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04.2014

Massachusetts Beverage Business

AtPressTime

NO WINE ICE CREAM IN LOUISIANA

Mercer’s Dairy Wine Ice Cream has been causing quite a buzz over the last year with its fun flavors that contain actual wine. As it gains popularity, it has also seen demand rising in states across the US. And while Louisiana may seem like a natural place for spiked ice cream to be available, the good time state is being a stickler about the spiked dessert. Wine Ice Cream will need action by legislators before it can hit grocers’ freezers. The reason: A state law exception that protects confectioneries. State Alcohol and Tobacco Control Commissioner Troy Hebert said that he consulted legal experts after New York ‘s Mercer’s Dairy sought permission to sell alcohol-laced ice cream flavors in Louisiana. Hebert’s request resulted in a flurry of legal research on where wine ice cream falls under state law. An Attorney General’s Office opinion lists the possibilities: Is it an alcoholic beverage, a beverage of low alcoholic content or an adulterated food? The verdict is that wine ice cream is an adulterated food like boozy bonbons or fruitcake, but without an exception built into state law so it can be sold in the state.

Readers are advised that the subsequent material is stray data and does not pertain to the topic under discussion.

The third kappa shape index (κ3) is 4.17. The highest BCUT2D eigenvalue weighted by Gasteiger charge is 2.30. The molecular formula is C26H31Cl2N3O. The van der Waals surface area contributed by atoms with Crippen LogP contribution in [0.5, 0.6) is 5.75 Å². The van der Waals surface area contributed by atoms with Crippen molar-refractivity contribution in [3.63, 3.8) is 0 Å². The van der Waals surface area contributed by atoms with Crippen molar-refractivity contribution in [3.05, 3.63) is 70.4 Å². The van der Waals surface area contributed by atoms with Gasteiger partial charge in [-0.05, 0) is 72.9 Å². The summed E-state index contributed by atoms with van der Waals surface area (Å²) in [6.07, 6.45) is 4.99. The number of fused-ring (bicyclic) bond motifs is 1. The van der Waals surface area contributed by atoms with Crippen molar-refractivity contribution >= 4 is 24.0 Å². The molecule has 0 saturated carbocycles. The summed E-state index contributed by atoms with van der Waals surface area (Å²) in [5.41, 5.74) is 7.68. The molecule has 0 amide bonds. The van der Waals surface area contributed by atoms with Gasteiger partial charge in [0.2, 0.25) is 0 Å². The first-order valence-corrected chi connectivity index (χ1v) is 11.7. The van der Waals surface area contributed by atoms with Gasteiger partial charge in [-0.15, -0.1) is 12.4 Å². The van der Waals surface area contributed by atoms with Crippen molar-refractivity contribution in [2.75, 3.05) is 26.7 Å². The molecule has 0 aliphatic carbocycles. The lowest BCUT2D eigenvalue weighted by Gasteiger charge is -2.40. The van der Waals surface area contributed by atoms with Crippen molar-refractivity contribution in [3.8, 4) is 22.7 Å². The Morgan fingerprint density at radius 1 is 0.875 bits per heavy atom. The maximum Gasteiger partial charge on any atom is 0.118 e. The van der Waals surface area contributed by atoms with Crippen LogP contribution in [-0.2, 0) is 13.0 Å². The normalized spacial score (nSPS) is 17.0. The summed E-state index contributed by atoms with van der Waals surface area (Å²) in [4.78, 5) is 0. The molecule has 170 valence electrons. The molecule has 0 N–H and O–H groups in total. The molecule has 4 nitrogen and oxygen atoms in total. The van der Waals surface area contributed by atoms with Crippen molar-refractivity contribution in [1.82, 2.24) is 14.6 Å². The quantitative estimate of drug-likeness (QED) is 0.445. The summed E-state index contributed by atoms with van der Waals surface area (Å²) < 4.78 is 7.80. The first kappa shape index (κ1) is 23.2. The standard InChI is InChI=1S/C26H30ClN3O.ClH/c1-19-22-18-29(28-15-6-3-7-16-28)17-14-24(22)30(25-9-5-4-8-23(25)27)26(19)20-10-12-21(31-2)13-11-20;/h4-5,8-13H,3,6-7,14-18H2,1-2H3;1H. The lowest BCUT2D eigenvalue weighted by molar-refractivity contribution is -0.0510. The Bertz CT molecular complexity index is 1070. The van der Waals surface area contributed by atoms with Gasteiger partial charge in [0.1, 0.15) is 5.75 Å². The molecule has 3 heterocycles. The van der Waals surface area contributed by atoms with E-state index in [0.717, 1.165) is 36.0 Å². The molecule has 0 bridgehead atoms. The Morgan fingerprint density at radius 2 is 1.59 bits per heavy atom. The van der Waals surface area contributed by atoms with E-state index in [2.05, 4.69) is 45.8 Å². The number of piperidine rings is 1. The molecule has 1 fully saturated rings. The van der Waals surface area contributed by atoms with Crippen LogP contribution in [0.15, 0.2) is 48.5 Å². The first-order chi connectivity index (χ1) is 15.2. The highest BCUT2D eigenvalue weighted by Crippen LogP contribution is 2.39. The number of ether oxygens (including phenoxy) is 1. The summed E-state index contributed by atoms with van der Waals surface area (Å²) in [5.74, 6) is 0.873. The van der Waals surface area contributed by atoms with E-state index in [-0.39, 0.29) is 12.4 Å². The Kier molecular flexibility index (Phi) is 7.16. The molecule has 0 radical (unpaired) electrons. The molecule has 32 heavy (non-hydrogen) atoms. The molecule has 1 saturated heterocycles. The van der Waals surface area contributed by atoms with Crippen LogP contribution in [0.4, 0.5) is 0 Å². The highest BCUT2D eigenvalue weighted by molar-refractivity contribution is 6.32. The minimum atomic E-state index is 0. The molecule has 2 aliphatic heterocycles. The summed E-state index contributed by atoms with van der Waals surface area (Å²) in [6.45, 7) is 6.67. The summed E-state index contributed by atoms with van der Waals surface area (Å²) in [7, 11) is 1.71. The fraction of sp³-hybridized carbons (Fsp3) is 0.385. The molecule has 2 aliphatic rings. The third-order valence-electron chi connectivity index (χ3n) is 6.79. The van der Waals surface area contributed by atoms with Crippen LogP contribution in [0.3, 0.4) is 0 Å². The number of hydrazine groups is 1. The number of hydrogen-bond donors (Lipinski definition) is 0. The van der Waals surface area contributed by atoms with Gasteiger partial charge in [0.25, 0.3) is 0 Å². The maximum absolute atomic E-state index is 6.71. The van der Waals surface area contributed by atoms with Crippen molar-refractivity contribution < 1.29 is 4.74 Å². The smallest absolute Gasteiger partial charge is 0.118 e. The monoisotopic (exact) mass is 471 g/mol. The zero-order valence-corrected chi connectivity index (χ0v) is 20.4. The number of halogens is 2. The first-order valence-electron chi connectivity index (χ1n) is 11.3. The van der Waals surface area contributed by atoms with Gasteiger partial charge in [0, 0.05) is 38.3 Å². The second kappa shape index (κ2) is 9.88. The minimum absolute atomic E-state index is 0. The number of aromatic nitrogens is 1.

The reasons for why the ice cream cannot be sold in Louisiana are contained in a five-page opinion that the state Attorney General’s Office released. They first concluded that the ice cream is not an alcoholic beverage since it contains less than 6 percent alcohol. Caldwell’s office then looked at the language on beverages of low alcoholic content and determined the ice cream – with an alcohol content of up to 5 percent – seemed to fit there. However, state law goes on to say that the definition does not apply to flavoring, extracts, syrup, or food products. The exclusions led the office to a section on adulterated foods, which are prohibited in Louisiana. Exceptions have been built in by legislators for confectioneries containing alcohol but not for ice cream. The ice cream has a relatively low alcohol content. “If you ate maybe a quart of wine ice cream, it would be like half a glass of regular wine,” he said. Hebert said legislators can address the issue if they want to buy wine ice cream in Louisiana. Seems like a lot of complicated work for a state that is legendary for its libations.

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